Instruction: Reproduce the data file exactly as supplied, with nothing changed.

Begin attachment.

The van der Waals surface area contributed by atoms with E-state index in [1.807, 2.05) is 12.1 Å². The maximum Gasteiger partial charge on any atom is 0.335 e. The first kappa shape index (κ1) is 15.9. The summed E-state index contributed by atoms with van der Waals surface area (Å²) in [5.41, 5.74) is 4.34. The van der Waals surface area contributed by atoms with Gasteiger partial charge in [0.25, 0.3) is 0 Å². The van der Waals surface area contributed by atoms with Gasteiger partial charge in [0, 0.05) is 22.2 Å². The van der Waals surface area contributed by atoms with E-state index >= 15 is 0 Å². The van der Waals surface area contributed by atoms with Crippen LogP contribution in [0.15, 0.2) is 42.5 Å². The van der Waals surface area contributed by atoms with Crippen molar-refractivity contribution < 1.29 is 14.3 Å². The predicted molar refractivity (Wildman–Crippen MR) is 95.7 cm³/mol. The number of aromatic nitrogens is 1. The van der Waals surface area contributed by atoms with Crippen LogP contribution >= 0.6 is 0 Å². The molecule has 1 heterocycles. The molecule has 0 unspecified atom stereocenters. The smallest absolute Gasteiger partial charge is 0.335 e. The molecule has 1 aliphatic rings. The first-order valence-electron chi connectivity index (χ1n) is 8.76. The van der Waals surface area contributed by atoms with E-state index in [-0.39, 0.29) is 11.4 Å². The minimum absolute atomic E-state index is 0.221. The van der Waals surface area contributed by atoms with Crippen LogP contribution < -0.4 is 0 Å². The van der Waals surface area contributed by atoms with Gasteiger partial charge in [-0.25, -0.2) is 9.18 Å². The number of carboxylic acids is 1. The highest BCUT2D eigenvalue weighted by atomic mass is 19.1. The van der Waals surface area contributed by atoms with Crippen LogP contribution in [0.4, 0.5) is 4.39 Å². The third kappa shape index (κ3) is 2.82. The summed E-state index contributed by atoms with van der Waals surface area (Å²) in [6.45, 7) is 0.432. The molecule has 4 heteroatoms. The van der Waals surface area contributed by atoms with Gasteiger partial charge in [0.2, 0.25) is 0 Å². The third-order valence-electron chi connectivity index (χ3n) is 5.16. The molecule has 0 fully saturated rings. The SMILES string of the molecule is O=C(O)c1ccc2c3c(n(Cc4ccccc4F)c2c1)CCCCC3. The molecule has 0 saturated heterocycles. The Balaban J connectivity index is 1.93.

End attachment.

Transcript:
The van der Waals surface area contributed by atoms with E-state index in [1.807, 2.05) is 12.1 Å². The maximum Gasteiger partial charge on any atom is 0.335 e. The first kappa shape index (κ1) is 15.9. The summed E-state index contributed by atoms with van der Waals surface area (Å²) in [5.41, 5.74) is 4.34. The van der Waals surface area contributed by atoms with Gasteiger partial charge in [0.25, 0.3) is 0 Å². The van der Waals surface area contributed by atoms with Gasteiger partial charge in [0, 0.05) is 22.2 Å². The van der Waals surface area contributed by atoms with E-state index >= 15 is 0 Å². The van der Waals surface area contributed by atoms with Crippen LogP contribution in [0.15, 0.2) is 42.5 Å². The van der Waals surface area contributed by atoms with Crippen molar-refractivity contribution < 1.29 is 14.3 Å². The predicted molar refractivity (Wildman–Crippen MR) is 95.7 cm³/mol. The number of aromatic nitrogens is 1. The van der Waals surface area contributed by atoms with Crippen LogP contribution >= 0.6 is 0 Å². The molecule has 1 heterocycles. The molecule has 0 unspecified atom stereocenters. The smallest absolute Gasteiger partial charge is 0.335 e. The molecule has 1 aliphatic rings. The first-order valence-electron chi connectivity index (χ1n) is 8.76. The van der Waals surface area contributed by atoms with E-state index in [-0.39, 0.29) is 11.4 Å². The minimum absolute atomic E-state index is 0.221. The van der Waals surface area contributed by atoms with Crippen LogP contribution < -0.4 is 0 Å². The van der Waals surface area contributed by atoms with Gasteiger partial charge in [-0.25, -0.2) is 9.18 Å². The number of carboxylic acids is 1. The highest BCUT2D eigenvalue weighted by atomic mass is 19.1. The van der Waals surface area contributed by atoms with Crippen LogP contribution in [0.4, 0.5) is 4.39 Å². The third kappa shape index (κ3) is 2.82. The summed E-state index contributed by atoms with van der Waals surface area (Å²) in [6.45, 7) is 0.432. The molecule has 4 heteroatoms. The van der Waals surface area contributed by atoms with Gasteiger partial charge in [0.2, 0.25) is 0 Å². The third-order valence-electron chi connectivity index (χ3n) is 5.16. The molecule has 0 fully saturated rings. The SMILES string of the molecule is O=C(O)c1ccc2c3c(n(Cc4ccccc4F)c2c1)CCCCC3. The molecule has 0 saturated heterocycles. The Balaban J connectivity index is 1.93.